Saving for your own future


Pound coins in ascending stacksThe unpalatable truth about saving for the future is that women don't do enough of it. And to make matters worse, women tend to be less good than men at sorting out their pensions: the average woman retires on more than £7,000 less per year than the average man, and three in 10 women over 40 say they're relying on their partner's pension for a retirement income.

The trouble with relying on your husband's pension is that men's pensions often don't provide very well for partners and divorce can change your financial situation considerably, and around half of all marriages end in divorce.

So why are we getting it so wrong? Well - surprise, surprise - it's all down to us being mothers. We're much, much more likely than our menfolk to take time out of paid work while our children are young, or to do 'casual' or freelance jobs that don't give us a pension.

And we're very, very likely to want to use all the money we earn on our children, and ignore our family's long-term needs in favour of the needs we see right under our noses (like a new pair of shoes for child number one, or a new iPod for child number two).

"I think if there's anything left at all at the end of the month then not saving it is a very short-sighted way to live. We have the best part of a year's salary each saved for the proverbial rainy day and other investment-type decisions (renovations etc). But I have friends who literally live hand-to-mouth each week and have nearly as much debt as we have savings." sparkle12mar08

So are we right to prioritise our children's immediate needs, or should we be saving more? Most financial experts say women would do better in the long run to save more and to think more about their individual, long-term futures (ie to get our own pensions). 

Got a question? Chat about saving

If we secure our own futures, we're effectively protecting our children's future as well as our own because they won't have to worry about us, or even provide for us, when we're elderly.

"The younger you are the more I'd shove into a pension. As I get older I'll stop increasing contributions and build up ISAs so I've got a mix. A mix is what you're after - long-term, medium-term and short-term savings; some accessible, some not." LeninGrad

Saving versus paying off the mortgage?

The prevailing wisdom seems to be that it's savvy to concentrate on paying off your mortgage before you get too serious about saving. But that said, it's always important, if you possibly can, to have a contingency fund that you can dip into in case of unforeseen costs.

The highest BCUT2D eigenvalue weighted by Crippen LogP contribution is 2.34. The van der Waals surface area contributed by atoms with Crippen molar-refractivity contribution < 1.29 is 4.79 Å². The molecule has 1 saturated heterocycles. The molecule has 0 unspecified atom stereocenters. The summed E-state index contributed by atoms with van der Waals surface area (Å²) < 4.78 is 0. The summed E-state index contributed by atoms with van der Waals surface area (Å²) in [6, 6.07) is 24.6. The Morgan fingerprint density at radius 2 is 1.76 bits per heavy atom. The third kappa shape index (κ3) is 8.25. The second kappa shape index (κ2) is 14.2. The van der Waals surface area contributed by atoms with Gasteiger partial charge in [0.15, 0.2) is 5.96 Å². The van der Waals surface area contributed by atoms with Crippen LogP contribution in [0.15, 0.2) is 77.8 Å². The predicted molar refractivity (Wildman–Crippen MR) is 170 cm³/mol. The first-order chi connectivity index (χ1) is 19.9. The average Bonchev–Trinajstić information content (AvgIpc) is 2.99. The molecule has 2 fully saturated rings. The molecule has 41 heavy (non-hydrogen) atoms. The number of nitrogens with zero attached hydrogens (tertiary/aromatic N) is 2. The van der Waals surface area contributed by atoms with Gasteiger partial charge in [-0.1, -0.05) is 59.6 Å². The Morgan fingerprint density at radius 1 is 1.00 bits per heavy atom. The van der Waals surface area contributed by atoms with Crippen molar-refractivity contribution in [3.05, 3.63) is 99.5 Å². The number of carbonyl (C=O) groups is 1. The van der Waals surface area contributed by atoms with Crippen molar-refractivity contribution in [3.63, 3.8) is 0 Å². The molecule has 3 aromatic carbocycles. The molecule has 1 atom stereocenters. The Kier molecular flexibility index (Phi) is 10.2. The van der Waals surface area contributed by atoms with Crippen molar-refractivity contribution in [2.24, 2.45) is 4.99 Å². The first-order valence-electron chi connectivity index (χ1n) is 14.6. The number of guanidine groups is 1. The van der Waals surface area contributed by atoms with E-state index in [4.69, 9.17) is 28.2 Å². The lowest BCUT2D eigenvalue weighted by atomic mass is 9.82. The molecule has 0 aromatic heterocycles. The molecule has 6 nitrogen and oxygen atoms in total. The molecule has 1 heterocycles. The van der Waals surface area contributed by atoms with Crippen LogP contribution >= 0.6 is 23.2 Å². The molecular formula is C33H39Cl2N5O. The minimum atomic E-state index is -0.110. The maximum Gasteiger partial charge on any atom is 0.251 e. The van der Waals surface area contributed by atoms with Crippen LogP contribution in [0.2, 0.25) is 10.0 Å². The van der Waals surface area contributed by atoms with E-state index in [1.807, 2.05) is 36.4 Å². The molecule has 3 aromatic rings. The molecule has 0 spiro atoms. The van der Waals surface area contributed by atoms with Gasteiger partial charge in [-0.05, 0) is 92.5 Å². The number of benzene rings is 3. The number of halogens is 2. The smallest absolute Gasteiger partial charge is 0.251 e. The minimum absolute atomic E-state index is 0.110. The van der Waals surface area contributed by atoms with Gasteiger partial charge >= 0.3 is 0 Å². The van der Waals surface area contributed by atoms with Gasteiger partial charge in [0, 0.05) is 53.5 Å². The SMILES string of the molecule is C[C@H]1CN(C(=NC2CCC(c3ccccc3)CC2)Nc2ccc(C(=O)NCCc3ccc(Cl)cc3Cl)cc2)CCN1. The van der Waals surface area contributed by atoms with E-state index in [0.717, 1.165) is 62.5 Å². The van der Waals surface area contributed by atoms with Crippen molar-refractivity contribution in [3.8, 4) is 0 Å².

So yes, concentrate on paying off your mortgage, but make sure you put a small to medium sum into an account where you can access it easily in case of emergencies, such as redundancy or serious illness. As these Mumsnetters explain:

"It makes no financial sense to be making less from savings, whether pension or otherwise, than you are paying out in debt. This includes mortgage payments. If you have spare cash overpay your mortgage first." Foreverastudent

"I have an account into which I have £20 a week slid across by standing order. It banks up surprisingly quickly (I dip into it regularly on occasion) and we also 'underspend' each month which overpays our mortgage. The mortgage will be gone in a few years if I remain being a tightwad prudent. If something bad happened financially, this provides a buffer zone." TattyDevine


An ISA (Individual Savings Account) is a good way of saving because you don't pay any tax on the interest you earn. It's like a box in which you can put your savings and keep it safe from taxation.

There are two types of ISA:

  • Cash ISA (you have to be aged 16 or over)
  • Stocks and shares ISA (you have to be aged 18 or over)

With a cash ISA, your money is kept in a simple savings account; with a stocks and shares ISA, it's invested in, yes, stocks and shares. 

Each person has an annual ISA allowance. The important thing to note is that if you invest money in an ISA and then withdraw it, you can't replace it in the ISA or start a new one in the same tax year. 

But you do have the right to transfer an existing cash ISA to another provider to get a better rate. (Martin Lewis, of, is your man for the ins and outs of transferring ISAs.)

And, obviously, the longer you leave your money in ISAs (as long as they're paying a good rate), the better.


A pension - like an ISA - is a box, or wrapper, into which your money goes. While your money is there, it's protected from tax (and you get tax relief on your contributions). You can't take your money out of it until you're 55.

There are three main types of pensions:

  • Company pension - probably your best option if it's available, because your employer also makes contributions
  • Personal pension - allows you to save each month, and the money is invested for you in funds. 
  • Stakeholder pension - simpler pensions that allow you to make relatively small payments in, but which might have a limited number of investment options

There's also the state pension, of course. The amount you'll get once you reach statutory retirement age depends on how many years of qualifying National Insurance contributions you've made.

Women who have taken time off work to have children, or have worked part-time, should get a state pension forecast, so they've got a realistic picture of the amount they're likely to get. 

Thankfully, there are lots of seriously sussed Mumsnetters when it comes to saving for your future, so whether it's ISAs, pensions, stocks, shares or just how to go about finding reliable financial advice, mosey over to Mumsnet Talk and get posting.


Disclaimer: Any content in our family money section is intended as general information only. For specific advice about your personal financial situation, get advice from qualified, independent, regulated professionals.

Last updated: 1 day ago